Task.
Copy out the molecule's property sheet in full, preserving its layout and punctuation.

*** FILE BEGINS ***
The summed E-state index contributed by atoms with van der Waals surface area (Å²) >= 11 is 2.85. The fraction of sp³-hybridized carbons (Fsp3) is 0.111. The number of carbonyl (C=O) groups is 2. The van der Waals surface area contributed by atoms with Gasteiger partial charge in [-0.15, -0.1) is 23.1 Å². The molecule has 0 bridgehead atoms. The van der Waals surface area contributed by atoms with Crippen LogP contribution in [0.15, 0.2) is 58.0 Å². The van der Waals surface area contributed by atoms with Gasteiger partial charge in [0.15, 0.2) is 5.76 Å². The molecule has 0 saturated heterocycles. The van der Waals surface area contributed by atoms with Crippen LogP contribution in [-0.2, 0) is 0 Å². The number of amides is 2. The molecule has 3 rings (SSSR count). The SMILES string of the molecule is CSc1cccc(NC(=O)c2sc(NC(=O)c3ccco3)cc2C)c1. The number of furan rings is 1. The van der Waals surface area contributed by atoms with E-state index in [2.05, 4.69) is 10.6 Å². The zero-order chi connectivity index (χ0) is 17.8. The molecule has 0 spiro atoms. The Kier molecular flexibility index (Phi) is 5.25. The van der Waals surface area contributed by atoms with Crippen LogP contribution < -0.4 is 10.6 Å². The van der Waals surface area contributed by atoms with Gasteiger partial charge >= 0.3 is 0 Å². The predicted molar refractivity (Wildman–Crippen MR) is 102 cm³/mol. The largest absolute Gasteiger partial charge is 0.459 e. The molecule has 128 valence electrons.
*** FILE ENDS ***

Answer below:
The summed E-state index contributed by atoms with van der Waals surface area (Å²) >= 11 is 2.85. The fraction of sp³-hybridized carbons (Fsp3) is 0.111. The number of carbonyl (C=O) groups is 2. The van der Waals surface area contributed by atoms with Gasteiger partial charge in [-0.15, -0.1) is 23.1 Å². The molecule has 0 bridgehead atoms. The van der Waals surface area contributed by atoms with Crippen LogP contribution in [0.15, 0.2) is 58.0 Å². The van der Waals surface area contributed by atoms with Gasteiger partial charge in [0.15, 0.2) is 5.76 Å². The molecule has 0 saturated heterocycles. The van der Waals surface area contributed by atoms with Crippen LogP contribution in [-0.2, 0) is 0 Å². The number of amides is 2. The molecule has 3 rings (SSSR count). The SMILES string of the molecule is CSc1cccc(NC(=O)c2sc(NC(=O)c3ccco3)cc2C)c1. The number of furan rings is 1. The van der Waals surface area contributed by atoms with E-state index in [2.05, 4.69) is 10.6 Å². The zero-order chi connectivity index (χ0) is 17.8. The molecule has 0 spiro atoms. The Kier molecular flexibility index (Phi) is 5.25. The van der Waals surface area contributed by atoms with Crippen LogP contribution < -0.4 is 10.6 Å². The van der Waals surface area contributed by atoms with Gasteiger partial charge >= 0.3 is 0 Å². The predicted molar refractivity (Wildman–Crippen MR) is 102 cm³/mol. The largest absolute Gasteiger partial charge is 0.459 e. The molecule has 128 valence electrons.